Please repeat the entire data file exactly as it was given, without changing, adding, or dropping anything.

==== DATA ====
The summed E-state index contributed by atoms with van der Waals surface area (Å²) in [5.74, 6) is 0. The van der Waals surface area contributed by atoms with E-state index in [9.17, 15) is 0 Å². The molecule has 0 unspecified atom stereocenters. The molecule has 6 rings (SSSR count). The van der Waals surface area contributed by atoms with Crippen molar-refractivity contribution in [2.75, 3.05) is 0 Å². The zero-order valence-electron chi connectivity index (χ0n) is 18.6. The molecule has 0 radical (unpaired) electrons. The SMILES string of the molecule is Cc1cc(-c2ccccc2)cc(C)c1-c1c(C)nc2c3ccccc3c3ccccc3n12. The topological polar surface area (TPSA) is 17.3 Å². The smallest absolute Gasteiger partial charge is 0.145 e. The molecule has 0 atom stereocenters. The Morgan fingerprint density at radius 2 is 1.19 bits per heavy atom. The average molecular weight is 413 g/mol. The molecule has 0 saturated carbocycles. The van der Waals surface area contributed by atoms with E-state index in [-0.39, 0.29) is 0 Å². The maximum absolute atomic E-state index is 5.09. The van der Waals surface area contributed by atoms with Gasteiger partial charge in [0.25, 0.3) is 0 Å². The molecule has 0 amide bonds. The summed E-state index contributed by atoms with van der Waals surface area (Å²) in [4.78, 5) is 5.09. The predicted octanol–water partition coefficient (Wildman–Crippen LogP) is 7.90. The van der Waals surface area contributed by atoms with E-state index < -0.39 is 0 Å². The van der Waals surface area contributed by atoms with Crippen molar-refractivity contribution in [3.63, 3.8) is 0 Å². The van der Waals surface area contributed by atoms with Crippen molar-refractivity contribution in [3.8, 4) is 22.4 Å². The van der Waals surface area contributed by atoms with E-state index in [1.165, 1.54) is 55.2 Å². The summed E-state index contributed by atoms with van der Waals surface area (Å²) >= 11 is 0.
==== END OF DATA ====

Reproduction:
The summed E-state index contributed by atoms with van der Waals surface area (Å²) in [5.74, 6) is 0. The van der Waals surface area contributed by atoms with E-state index in [9.17, 15) is 0 Å². The molecule has 0 unspecified atom stereocenters. The molecule has 6 rings (SSSR count). The van der Waals surface area contributed by atoms with Crippen molar-refractivity contribution in [2.75, 3.05) is 0 Å². The zero-order valence-electron chi connectivity index (χ0n) is 18.6. The molecule has 0 radical (unpaired) electrons. The SMILES string of the molecule is Cc1cc(-c2ccccc2)cc(C)c1-c1c(C)nc2c3ccccc3c3ccccc3n12. The topological polar surface area (TPSA) is 17.3 Å². The smallest absolute Gasteiger partial charge is 0.145 e. The molecule has 0 atom stereocenters. The Morgan fingerprint density at radius 2 is 1.19 bits per heavy atom. The average molecular weight is 413 g/mol. The molecule has 0 saturated carbocycles. The van der Waals surface area contributed by atoms with E-state index in [-0.39, 0.29) is 0 Å². The maximum absolute atomic E-state index is 5.09. The van der Waals surface area contributed by atoms with Gasteiger partial charge in [0.25, 0.3) is 0 Å². The molecule has 0 amide bonds. The summed E-state index contributed by atoms with van der Waals surface area (Å²) in [4.78, 5) is 5.09. The predicted octanol–water partition coefficient (Wildman–Crippen LogP) is 7.90. The van der Waals surface area contributed by atoms with E-state index < -0.39 is 0 Å². The van der Waals surface area contributed by atoms with Crippen molar-refractivity contribution in [3.63, 3.8) is 0 Å². The van der Waals surface area contributed by atoms with Crippen molar-refractivity contribution in [3.8, 4) is 22.4 Å². The van der Waals surface area contributed by atoms with E-state index in [1.165, 1.54) is 55.2 Å². The summed E-state index contributed by atoms with van der Waals surface area (Å²) >= 11 is 0.